Case 39. On April 2, 1942, another eastern city applied for priority for a chassis for an emergencytruck. The application was turned down in spite of local defense industries manufacturing marine engines, gun barrels for anti-aircraft guns and tank parts.

Case 40. A New England city applied on April 22, 1942, for a priority rating for a 1,000-gallon pumper. This was refused by the War Production Board on May 2, 1942. In this city are industries making machine tools and dies, oil products, etc., for war use.

Woolen Mills and Storage

Case 41. Another New England city manufacturing woolen goods for the Army and Navy applied on April 15, 1942, for priority on a 750-gallon pumper and an aerial ladder truck. This request was denied. In addition to the woolen mills, there is also a number of woolen storehouses in the city.

Case 42. A Midwestern city applied on May 1, 1942, for two 1,000gallon pumpers and received a priority number for one. In this city are plants manufacturing guns, ammunition and other essential war equipment. The city’s airport is being used as a testing field for larp-e bombers.

Case 43. An eastern city applied on April 23, 1942, for a priority rating for two. 750-gallon pumpers. Priority for only one was received, yet this city has numerous factories making such products as bombs, shells, tool steel, steel for temporary landing fields, etc.

Case 44. Another eastern city applied on May 20, 1942, for an A-2 rating to purchase a trailer pump. An A-10 rating was received, but it is impossible to purchase any apparatus with such a rating. In this city are plants manufacturing shells and their contents.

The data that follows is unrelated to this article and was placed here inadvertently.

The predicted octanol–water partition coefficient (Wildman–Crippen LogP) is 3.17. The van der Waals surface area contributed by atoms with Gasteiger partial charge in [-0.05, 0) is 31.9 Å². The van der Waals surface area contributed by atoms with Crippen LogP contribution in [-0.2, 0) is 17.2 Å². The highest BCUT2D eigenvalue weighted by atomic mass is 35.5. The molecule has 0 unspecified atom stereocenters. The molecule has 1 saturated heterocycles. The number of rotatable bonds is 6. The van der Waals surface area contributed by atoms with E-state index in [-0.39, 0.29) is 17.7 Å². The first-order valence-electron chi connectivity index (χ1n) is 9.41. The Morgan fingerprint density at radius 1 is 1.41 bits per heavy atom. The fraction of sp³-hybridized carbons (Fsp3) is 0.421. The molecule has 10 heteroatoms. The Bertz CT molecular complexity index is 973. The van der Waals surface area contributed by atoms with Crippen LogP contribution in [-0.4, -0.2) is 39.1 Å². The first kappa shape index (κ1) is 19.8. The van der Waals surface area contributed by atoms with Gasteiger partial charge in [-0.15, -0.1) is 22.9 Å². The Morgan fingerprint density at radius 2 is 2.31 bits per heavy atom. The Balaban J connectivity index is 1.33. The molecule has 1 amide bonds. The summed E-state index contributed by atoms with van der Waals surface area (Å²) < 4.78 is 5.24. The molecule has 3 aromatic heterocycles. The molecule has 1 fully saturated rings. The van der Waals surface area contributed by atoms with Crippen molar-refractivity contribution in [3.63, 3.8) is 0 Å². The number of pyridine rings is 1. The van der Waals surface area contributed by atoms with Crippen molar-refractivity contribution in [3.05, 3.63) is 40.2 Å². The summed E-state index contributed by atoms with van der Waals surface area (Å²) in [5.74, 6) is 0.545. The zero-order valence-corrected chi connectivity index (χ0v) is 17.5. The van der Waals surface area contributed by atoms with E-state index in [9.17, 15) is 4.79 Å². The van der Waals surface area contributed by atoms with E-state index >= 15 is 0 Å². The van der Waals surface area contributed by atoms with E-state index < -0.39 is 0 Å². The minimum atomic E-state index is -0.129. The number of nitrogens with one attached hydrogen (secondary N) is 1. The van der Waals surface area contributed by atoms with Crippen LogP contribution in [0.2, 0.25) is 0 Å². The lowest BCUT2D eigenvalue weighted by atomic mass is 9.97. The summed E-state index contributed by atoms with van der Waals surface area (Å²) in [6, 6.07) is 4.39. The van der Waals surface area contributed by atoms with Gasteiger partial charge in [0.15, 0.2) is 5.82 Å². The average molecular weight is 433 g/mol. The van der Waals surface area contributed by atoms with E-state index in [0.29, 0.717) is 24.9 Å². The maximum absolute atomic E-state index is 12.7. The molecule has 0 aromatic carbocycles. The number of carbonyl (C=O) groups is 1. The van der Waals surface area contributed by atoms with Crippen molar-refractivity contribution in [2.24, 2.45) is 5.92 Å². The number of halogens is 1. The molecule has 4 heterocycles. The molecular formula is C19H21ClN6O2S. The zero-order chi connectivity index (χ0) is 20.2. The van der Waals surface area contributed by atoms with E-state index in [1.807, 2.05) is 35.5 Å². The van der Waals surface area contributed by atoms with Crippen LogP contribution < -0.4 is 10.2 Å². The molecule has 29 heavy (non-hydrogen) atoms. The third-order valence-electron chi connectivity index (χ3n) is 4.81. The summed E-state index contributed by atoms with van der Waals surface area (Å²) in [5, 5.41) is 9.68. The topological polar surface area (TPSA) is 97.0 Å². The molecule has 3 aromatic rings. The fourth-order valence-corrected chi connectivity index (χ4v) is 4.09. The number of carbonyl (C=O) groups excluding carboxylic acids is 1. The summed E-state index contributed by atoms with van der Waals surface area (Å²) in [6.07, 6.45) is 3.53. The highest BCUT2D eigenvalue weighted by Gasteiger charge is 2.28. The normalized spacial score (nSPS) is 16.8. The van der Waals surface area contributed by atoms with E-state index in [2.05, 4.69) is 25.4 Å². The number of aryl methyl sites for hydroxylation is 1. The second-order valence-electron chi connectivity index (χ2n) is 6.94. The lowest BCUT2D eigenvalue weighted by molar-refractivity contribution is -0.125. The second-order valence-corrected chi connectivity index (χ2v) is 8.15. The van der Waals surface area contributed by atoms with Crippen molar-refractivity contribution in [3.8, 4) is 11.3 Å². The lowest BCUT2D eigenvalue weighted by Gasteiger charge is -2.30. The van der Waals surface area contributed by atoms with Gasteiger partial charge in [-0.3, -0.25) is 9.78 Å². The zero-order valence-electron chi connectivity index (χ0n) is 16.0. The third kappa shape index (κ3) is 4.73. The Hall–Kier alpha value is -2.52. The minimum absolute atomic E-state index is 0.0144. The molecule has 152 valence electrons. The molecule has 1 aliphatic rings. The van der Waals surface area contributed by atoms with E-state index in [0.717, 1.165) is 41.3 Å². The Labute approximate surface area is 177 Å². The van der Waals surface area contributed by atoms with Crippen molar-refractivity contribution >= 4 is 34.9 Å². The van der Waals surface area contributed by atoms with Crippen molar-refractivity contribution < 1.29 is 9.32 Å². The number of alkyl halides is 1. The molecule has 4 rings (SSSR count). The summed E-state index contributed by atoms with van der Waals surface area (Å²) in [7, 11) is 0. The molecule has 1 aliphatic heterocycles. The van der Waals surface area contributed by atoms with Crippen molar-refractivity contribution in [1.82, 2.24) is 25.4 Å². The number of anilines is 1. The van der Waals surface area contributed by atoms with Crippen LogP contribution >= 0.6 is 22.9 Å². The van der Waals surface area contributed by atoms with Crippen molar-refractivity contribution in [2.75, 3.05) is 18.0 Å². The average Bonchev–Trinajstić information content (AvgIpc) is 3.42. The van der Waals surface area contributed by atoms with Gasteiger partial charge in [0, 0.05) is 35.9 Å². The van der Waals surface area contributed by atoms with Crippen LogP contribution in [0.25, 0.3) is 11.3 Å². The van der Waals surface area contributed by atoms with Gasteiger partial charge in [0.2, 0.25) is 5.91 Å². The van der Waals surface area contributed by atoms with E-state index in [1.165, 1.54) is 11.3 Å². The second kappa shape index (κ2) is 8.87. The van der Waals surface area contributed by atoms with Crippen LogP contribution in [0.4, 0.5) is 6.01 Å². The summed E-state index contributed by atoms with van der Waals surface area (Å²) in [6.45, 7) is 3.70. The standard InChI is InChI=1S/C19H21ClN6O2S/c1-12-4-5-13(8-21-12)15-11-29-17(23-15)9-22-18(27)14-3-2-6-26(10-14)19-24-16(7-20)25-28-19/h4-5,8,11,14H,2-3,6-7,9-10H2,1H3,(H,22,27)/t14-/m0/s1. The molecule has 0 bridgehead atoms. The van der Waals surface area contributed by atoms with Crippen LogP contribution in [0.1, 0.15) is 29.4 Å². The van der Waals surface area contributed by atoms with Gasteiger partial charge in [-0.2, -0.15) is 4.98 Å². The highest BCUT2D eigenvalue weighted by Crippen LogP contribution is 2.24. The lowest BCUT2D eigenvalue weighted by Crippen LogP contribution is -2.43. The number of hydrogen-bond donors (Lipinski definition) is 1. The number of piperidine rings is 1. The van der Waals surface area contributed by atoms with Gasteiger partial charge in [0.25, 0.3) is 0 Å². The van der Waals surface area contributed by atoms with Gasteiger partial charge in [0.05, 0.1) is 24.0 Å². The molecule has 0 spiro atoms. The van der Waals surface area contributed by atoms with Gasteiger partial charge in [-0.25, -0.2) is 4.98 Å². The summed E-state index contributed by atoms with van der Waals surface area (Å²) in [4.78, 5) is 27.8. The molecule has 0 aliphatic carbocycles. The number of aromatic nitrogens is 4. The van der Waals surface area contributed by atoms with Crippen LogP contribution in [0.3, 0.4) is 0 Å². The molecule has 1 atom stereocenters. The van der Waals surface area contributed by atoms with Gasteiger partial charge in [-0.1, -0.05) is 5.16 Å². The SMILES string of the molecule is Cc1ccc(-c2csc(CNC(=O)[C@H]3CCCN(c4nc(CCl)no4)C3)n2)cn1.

Case 45. A Western city applied on January 10, 1942. for priority on a pumping engine. This was refused, although a gun relining plant and a U. S. Army air base are located within the city limits.

Case 46. A midwestem city applied on March 10, 1642, for priority on a quadruple combination pumper. An A-10 rating has been granted, but it is too low to secure the needed apparatus. In this city are factories manufacturing diesel engines, food products and numerous other articles needed for the war.

Case 47. A New England city applied on April 25, 1942, for two 750-gallon pumpers, one 1.250 gallon pumper, and one 100-foot aerial ladder. They were only able to secure priority for one 750-gallon pumper. In this city are plants making woolen goods, machine parts, shell containers, etc.

Other Equipment Refused

The preceding represent but a small part of the reports which have been made to the International Association of Fire Chiefs upon failure to get needed fire apparatus.

It should be pointed out that no city ever appropriates money for fire apparatus unless it is badly needed. And yet federal bureaus deny fire departments needed equipment, despite the fact that fire hazards today are far more serious to the welfare of the Nation than in normal times. No consideration is being given to the possibility of production interruption by fire, which is a major factor today in the war efforts.

Not only are fire departments denied needed motor apparatus, but they are also denied other equipment for which no substitute is being offered by the Office of Civilian Defense. Specifically, many cities have been unable to secure fire hydrants, badly needed to protect new or growdng industries. Others are unable to secure sorely needed fire alarm equipment.

Here again the bureaus at Washington do not realize that no firedepartment is efficient unless it can promptly call fire apparatus to fires. The first few minutes after a fire is discovered are the most vital. Unless the department is promptly called, a small fire may develop into a conflagration.

Alarm Systems Unessential?

A few specific cases of cities having defense industries which have been refused vital equipment, in addition to the motor apparatus, are given below:

Case 1. A southern city in which is located a bomber plant, a depot, a fort and numerous manufacturing plants making steel, cotton and other war products, ordered cable and other supplies for the fire alarm system. The War Production Board refused priority on these supplies and the orders had to be cancelled.